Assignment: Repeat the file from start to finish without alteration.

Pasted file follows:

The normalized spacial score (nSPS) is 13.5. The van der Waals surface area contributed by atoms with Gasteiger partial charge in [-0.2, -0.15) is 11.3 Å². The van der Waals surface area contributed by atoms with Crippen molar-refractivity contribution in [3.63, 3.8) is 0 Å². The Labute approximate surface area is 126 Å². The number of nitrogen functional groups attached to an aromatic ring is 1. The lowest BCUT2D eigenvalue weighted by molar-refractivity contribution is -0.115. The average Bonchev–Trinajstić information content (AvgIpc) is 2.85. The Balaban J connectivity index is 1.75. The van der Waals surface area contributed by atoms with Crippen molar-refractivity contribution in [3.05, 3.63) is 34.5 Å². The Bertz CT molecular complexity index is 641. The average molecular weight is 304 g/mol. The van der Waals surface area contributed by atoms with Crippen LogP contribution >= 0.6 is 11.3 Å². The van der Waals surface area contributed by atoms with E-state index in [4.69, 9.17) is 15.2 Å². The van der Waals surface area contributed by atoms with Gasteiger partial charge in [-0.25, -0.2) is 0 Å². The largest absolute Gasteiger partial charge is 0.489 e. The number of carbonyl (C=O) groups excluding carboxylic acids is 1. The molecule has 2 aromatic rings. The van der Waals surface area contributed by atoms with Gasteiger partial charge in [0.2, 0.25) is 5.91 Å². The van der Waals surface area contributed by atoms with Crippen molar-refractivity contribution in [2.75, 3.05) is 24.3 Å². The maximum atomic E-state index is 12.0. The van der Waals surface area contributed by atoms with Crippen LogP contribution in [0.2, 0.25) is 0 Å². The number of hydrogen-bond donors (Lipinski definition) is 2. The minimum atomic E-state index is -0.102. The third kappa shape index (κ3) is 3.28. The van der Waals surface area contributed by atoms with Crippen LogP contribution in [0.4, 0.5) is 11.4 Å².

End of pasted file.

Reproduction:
The normalized spacial score (nSPS) is 13.5. The van der Waals surface area contributed by atoms with Gasteiger partial charge in [-0.2, -0.15) is 11.3 Å². The van der Waals surface area contributed by atoms with Crippen molar-refractivity contribution in [3.63, 3.8) is 0 Å². The Labute approximate surface area is 126 Å². The number of nitrogen functional groups attached to an aromatic ring is 1. The lowest BCUT2D eigenvalue weighted by molar-refractivity contribution is -0.115. The average Bonchev–Trinajstić information content (AvgIpc) is 2.85. The Balaban J connectivity index is 1.75. The van der Waals surface area contributed by atoms with Crippen molar-refractivity contribution in [3.05, 3.63) is 34.5 Å². The Bertz CT molecular complexity index is 641. The average molecular weight is 304 g/mol. The van der Waals surface area contributed by atoms with Crippen LogP contribution >= 0.6 is 11.3 Å². The van der Waals surface area contributed by atoms with E-state index in [4.69, 9.17) is 15.2 Å². The van der Waals surface area contributed by atoms with Gasteiger partial charge in [-0.25, -0.2) is 0 Å². The largest absolute Gasteiger partial charge is 0.489 e. The number of carbonyl (C=O) groups excluding carboxylic acids is 1. The molecule has 2 aromatic rings. The van der Waals surface area contributed by atoms with Gasteiger partial charge in [0.2, 0.25) is 5.91 Å². The van der Waals surface area contributed by atoms with Crippen molar-refractivity contribution in [2.75, 3.05) is 24.3 Å². The maximum atomic E-state index is 12.0. The van der Waals surface area contributed by atoms with Crippen LogP contribution in [0.2, 0.25) is 0 Å². The number of hydrogen-bond donors (Lipinski definition) is 2. The minimum atomic E-state index is -0.102. The third kappa shape index (κ3) is 3.28. The van der Waals surface area contributed by atoms with Crippen LogP contribution in [0.4, 0.5) is 11.4 Å².